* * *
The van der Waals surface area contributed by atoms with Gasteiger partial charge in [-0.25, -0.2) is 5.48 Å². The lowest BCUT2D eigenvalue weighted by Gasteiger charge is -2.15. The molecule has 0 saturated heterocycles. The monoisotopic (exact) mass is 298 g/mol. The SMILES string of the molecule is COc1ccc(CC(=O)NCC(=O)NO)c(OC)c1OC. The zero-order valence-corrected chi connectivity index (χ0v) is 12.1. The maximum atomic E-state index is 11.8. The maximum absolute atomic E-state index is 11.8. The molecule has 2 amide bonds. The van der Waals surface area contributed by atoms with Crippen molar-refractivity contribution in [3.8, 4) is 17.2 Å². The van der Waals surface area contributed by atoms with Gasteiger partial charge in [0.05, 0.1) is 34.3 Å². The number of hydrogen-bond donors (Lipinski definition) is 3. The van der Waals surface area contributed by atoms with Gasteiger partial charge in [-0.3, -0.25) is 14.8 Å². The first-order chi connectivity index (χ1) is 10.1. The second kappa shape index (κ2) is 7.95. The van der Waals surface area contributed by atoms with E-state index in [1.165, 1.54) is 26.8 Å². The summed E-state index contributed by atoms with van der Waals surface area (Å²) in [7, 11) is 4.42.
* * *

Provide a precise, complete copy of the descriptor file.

The van der Waals surface area contributed by atoms with Gasteiger partial charge in [-0.25, -0.2) is 5.48 Å². The lowest BCUT2D eigenvalue weighted by Gasteiger charge is -2.15. The molecule has 0 saturated heterocycles. The monoisotopic (exact) mass is 298 g/mol. The SMILES string of the molecule is COc1ccc(CC(=O)NCC(=O)NO)c(OC)c1OC. The zero-order valence-corrected chi connectivity index (χ0v) is 12.1. The maximum atomic E-state index is 11.8. The maximum absolute atomic E-state index is 11.8. The molecule has 2 amide bonds. The van der Waals surface area contributed by atoms with Crippen molar-refractivity contribution in [3.8, 4) is 17.2 Å². The van der Waals surface area contributed by atoms with Gasteiger partial charge in [0.05, 0.1) is 34.3 Å². The number of hydrogen-bond donors (Lipinski definition) is 3. The van der Waals surface area contributed by atoms with Gasteiger partial charge in [-0.3, -0.25) is 14.8 Å². The first-order chi connectivity index (χ1) is 10.1. The second kappa shape index (κ2) is 7.95. The van der Waals surface area contributed by atoms with E-state index in [1.165, 1.54) is 26.8 Å². The summed E-state index contributed by atoms with van der Waals surface area (Å²) in [7, 11) is 4.42.